Reading one of Thomas McNulty's westerns is always a huge treat for me. Coffin for an Outlaw is the fourth one I've read and reviewed, the others being Trail of the Burned Man, Wind Rider, and Showdown at Snakebite Creek -- all published by Robert Hale of London, under the Black Horse Western banner. These are lovely, hardcover volumes with the title, author's name, and illustration printed right on the hard cover: no dust jacket whatsoever. At roughly 150 pages or so each, they read like 90-minute or 2 hour movies. And indeed, each of McNulty's westerns would make excellent western motion pictures. Directors like John Ford, William Wellman, Raoul Walsh, Budd Boetticher, Burt Kennedy, John Sturges . . . any of these greats could have made these into wonderful films. Are you listening, Clint Eastwood?
Now, in Coffin for an Outlaw, we meet Chance Sonnet -- a former Texas Ranger turned bounty hunter. He's a good man who lost his wife and son to fever, a man consumed by grief and pain. He's also a fast gun who is believed to be dead, but who had changed his name and settled down to lead the quiet life of a carpenter. But when a young woman whom he has come to think of as a daughter kills herself, he's forced to strap on his guns again and take action. Sonnet has learned that a man named Eric Cabot is somehow responsible for the young girl's suicide, and Sonnet is a man who believes in accountability. Sonnet doesn't give a hoot in hell that Cabot comes from a wealthy and powerful family, or that his father is a state senator. Sonnet wants Cabot to account for his part in the girl's suicide, and so he sets out for Dodge City . . . with a coffin for the outlaw, Eric Cabot.
Word spreads that Sonnet is alive and well, and after him. So he does the only thing he can do: he hires a gang of killers to go after Sonnet. Along the way a struggling reporter, Jenny Connolly, hears the story of Sonnet and the coffin destined for Eric Cabot, and she takes off in pursuit of what she knows will be a great story. Another character who hears of Sonnet's quest is Captain William S. Walsh, a retired Texas Ranger who was one of Sonnet's closest friends, back in the day. Walsh arms himself, saddles up, kisses his wife goodbye, and sets out to find Sonnet and make certain that he doesn't "cross the line between justice and vengeance."
Besides Sonnet, Jenny, Walsh, Cabot, and a host of gunmen on Sonnet's trail, there's a would-be gunslinger named Toby Grapewin. Toby is a naïve and almost hapless young man who's seeking to earn some quick money and make a name for himself when he signs on the Cabot payroll. Along with several other gunmen, they attack Sonnet, who is not an easy man to kill. Sonnet wounds Toby during a shoot-out, but rather than leave him to die, he saves the boy, and the relationship that builds into a friendship between them is a nice touch, perfectly illustrating what kind of man Sonnet is: decent and caring, but with a strong sense of justice and again, accountability. When Jenny and Walsh finally join up with Sonnet, old friendships are renewed and a new relationship is born. And then the sparks of gunfire begin to fly and clouds of gunsmoke fill the air as Eric Cabot and his men close in on Sonnet and his friends. Will killing Cabot assuage Sonnet's pain and grief? That's the heart of this action-packed and character-driven novel? How and why Cabot is responsible for that girl's suicide is something we don't learn until late in the story, and I'm not giving that away here. And the ending was something I did not see coming, for among all the twists and turns of plot and character, that was the most surprising.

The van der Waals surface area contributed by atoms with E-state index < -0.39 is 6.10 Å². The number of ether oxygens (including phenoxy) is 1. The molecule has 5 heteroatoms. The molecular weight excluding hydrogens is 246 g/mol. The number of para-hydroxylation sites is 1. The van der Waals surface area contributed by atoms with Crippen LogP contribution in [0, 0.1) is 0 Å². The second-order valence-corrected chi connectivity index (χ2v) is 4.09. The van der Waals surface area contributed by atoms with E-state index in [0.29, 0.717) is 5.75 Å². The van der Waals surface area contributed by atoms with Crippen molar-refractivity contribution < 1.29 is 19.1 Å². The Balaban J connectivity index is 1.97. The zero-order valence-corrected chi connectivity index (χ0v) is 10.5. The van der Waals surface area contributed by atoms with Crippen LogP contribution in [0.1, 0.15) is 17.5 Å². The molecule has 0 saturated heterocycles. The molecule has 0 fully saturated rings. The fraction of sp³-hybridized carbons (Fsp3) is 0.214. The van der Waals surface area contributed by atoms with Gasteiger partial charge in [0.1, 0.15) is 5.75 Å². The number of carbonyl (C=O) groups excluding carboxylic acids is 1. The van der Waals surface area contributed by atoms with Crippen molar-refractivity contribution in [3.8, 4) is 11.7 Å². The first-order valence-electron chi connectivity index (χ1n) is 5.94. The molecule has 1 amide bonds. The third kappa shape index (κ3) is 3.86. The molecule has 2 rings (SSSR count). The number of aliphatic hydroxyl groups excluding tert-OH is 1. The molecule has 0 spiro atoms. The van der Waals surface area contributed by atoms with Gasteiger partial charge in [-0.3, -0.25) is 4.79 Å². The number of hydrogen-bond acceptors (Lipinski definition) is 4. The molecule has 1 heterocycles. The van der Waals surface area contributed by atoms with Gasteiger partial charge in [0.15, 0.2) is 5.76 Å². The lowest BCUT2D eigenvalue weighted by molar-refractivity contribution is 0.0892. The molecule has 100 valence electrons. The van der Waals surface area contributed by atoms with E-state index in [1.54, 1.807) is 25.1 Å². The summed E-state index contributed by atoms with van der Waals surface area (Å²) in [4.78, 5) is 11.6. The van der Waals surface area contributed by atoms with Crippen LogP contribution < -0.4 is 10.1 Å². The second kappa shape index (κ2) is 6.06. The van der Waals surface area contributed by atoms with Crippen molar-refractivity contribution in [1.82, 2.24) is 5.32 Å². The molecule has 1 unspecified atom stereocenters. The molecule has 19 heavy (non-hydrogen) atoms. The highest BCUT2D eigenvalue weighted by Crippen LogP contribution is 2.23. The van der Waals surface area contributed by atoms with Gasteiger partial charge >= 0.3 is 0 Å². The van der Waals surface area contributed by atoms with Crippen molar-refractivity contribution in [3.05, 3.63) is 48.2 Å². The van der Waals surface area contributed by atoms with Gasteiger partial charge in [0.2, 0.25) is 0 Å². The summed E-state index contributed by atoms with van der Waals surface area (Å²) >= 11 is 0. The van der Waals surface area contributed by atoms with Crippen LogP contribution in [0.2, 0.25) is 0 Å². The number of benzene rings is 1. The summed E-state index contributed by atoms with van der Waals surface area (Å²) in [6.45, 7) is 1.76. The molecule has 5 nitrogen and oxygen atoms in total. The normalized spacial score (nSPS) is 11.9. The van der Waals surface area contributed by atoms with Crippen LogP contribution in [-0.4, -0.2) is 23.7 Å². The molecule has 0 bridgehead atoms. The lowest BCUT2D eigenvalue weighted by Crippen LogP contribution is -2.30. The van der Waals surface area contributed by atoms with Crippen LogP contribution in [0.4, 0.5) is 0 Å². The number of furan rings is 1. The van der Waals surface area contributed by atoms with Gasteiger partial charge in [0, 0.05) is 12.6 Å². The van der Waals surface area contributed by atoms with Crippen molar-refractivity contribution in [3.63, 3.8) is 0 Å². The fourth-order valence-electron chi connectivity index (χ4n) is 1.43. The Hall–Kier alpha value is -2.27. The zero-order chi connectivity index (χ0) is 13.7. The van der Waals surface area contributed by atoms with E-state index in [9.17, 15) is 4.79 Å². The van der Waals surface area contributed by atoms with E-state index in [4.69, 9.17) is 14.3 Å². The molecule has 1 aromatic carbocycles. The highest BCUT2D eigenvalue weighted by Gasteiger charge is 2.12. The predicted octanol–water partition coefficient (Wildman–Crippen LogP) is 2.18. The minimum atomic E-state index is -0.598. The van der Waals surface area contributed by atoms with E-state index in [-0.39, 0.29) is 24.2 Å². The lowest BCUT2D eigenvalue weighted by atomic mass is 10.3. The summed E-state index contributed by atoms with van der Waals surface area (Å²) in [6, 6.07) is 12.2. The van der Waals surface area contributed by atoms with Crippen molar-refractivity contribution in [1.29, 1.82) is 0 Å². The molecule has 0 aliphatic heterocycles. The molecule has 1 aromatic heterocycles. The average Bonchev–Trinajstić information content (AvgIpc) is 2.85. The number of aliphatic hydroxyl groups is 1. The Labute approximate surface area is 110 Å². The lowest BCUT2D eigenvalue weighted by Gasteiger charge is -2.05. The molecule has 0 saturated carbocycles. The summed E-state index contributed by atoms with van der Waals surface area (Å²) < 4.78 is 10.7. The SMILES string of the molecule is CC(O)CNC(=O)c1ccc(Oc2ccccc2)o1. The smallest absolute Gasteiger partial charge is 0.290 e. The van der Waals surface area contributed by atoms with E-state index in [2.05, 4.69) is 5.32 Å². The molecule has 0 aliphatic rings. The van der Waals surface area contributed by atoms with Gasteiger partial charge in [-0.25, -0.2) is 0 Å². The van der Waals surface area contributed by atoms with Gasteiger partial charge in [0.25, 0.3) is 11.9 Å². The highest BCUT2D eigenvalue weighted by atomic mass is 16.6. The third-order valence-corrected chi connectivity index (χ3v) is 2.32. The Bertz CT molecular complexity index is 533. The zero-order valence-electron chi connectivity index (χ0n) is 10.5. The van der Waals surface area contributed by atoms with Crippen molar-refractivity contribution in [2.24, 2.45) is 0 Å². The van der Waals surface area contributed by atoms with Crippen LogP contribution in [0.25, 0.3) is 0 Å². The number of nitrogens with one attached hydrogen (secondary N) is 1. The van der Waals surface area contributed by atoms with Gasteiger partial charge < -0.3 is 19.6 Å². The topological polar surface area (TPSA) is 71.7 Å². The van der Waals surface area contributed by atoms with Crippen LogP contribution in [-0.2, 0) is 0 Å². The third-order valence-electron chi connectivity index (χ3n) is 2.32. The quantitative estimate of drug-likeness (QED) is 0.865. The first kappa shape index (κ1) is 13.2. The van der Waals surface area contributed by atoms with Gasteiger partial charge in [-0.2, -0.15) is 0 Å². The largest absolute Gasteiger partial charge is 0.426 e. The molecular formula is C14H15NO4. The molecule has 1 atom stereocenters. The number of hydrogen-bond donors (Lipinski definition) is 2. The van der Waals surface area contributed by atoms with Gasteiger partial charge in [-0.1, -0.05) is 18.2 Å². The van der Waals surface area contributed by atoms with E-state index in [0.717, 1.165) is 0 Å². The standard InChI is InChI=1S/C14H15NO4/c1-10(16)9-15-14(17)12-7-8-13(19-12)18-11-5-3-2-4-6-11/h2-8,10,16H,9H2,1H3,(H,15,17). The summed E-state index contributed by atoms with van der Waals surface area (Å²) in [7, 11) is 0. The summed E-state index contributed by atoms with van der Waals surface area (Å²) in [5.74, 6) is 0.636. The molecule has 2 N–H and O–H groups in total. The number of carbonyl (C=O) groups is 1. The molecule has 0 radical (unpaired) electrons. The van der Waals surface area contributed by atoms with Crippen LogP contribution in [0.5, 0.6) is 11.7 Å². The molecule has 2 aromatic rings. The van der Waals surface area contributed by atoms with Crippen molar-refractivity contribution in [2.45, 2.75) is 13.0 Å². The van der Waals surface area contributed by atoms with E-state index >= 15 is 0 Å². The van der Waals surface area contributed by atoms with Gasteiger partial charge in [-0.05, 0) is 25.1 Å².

Once again Thomas McNulty has show us that he is a master of the western genre. His prose is as crisp and clear as mountain air: you can smell the sagebrush, taste the sparkling waters of a mountain stream, hear the creak of saddle leather, feel the heat of the western sun and the cold of a night spent in the woods. There is plenty of action, gunfights and fistfights, and dialogue that rings true and genuine for the genre . . . dialogue that moves the story forward and reveals character, the way great dialogue should. The novel is nicely-paced, too, and there is a sense of old-school sensibility, a comfortable familiarity of setting and theme that plays out in a well-constructed plot that is pure McNulty . . . uniquely his own style. I certainly will be reading more of his westerns.